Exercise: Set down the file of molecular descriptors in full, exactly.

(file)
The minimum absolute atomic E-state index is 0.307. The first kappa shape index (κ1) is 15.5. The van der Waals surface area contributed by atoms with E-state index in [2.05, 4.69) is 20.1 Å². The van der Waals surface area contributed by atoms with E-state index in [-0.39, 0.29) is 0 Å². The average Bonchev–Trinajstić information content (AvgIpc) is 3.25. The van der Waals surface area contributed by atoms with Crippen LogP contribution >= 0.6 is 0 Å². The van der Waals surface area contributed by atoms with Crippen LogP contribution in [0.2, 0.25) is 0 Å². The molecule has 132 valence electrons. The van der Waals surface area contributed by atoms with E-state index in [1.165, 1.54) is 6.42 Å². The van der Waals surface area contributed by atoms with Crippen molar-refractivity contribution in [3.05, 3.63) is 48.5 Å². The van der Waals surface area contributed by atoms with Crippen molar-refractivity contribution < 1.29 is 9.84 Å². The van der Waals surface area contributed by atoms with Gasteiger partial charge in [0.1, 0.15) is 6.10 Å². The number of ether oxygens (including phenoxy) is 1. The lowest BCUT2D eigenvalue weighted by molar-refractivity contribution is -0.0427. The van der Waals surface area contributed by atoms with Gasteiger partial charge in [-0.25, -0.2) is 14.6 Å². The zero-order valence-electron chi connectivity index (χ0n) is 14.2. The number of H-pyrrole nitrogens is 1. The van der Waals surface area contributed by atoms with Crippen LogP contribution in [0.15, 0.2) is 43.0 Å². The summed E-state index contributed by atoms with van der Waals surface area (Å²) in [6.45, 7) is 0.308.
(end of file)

The minimum absolute atomic E-state index is 0.307. The first kappa shape index (κ1) is 15.5. The van der Waals surface area contributed by atoms with E-state index in [2.05, 4.69) is 20.1 Å². The van der Waals surface area contributed by atoms with E-state index in [-0.39, 0.29) is 0 Å². The average Bonchev–Trinajstić information content (AvgIpc) is 3.25. The van der Waals surface area contributed by atoms with Crippen LogP contribution >= 0.6 is 0 Å². The van der Waals surface area contributed by atoms with Crippen LogP contribution in [0.2, 0.25) is 0 Å². The molecule has 132 valence electrons. The van der Waals surface area contributed by atoms with E-state index in [1.165, 1.54) is 6.42 Å². The van der Waals surface area contributed by atoms with Crippen molar-refractivity contribution in [3.05, 3.63) is 48.5 Å². The van der Waals surface area contributed by atoms with Crippen molar-refractivity contribution < 1.29 is 9.84 Å². The van der Waals surface area contributed by atoms with Gasteiger partial charge in [0.1, 0.15) is 6.10 Å². The number of ether oxygens (including phenoxy) is 1. The lowest BCUT2D eigenvalue weighted by molar-refractivity contribution is -0.0427. The van der Waals surface area contributed by atoms with Gasteiger partial charge in [-0.25, -0.2) is 14.6 Å². The zero-order valence-electron chi connectivity index (χ0n) is 14.2. The number of H-pyrrole nitrogens is 1. The van der Waals surface area contributed by atoms with Crippen LogP contribution in [0.15, 0.2) is 43.0 Å². The summed E-state index contributed by atoms with van der Waals surface area (Å²) in [6.45, 7) is 0.308.